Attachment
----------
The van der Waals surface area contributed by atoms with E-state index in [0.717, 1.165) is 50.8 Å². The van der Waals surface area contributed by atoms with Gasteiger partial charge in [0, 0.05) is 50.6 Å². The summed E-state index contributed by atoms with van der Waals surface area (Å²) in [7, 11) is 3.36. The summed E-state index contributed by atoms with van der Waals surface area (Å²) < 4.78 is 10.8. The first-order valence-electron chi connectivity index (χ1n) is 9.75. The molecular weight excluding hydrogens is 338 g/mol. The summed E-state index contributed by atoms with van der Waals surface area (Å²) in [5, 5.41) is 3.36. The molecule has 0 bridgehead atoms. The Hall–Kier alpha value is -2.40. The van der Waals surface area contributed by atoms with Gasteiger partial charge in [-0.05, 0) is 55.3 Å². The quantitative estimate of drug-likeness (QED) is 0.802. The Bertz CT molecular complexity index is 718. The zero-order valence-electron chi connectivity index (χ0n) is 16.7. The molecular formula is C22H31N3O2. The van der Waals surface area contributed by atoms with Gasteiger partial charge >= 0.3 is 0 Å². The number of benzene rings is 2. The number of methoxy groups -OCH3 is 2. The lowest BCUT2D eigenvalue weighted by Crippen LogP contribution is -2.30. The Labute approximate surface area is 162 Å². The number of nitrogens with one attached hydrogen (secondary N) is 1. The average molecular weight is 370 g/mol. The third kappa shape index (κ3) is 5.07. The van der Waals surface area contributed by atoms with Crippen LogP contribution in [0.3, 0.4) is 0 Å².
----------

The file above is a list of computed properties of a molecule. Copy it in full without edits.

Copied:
The van der Waals surface area contributed by atoms with E-state index in [0.717, 1.165) is 50.8 Å². The van der Waals surface area contributed by atoms with Gasteiger partial charge in [0, 0.05) is 50.6 Å². The summed E-state index contributed by atoms with van der Waals surface area (Å²) in [7, 11) is 3.36. The summed E-state index contributed by atoms with van der Waals surface area (Å²) < 4.78 is 10.8. The first-order valence-electron chi connectivity index (χ1n) is 9.75. The molecular weight excluding hydrogens is 338 g/mol. The summed E-state index contributed by atoms with van der Waals surface area (Å²) in [5, 5.41) is 3.36. The molecule has 0 bridgehead atoms. The Hall–Kier alpha value is -2.40. The van der Waals surface area contributed by atoms with Gasteiger partial charge in [-0.05, 0) is 55.3 Å². The quantitative estimate of drug-likeness (QED) is 0.802. The Bertz CT molecular complexity index is 718. The zero-order valence-electron chi connectivity index (χ0n) is 16.7. The molecular formula is C22H31N3O2. The van der Waals surface area contributed by atoms with Gasteiger partial charge >= 0.3 is 0 Å². The number of benzene rings is 2. The number of methoxy groups -OCH3 is 2. The lowest BCUT2D eigenvalue weighted by Crippen LogP contribution is -2.30. The Labute approximate surface area is 162 Å². The number of nitrogens with one attached hydrogen (secondary N) is 1. The average molecular weight is 370 g/mol. The third kappa shape index (κ3) is 5.07. The van der Waals surface area contributed by atoms with Crippen LogP contribution in [0.3, 0.4) is 0 Å².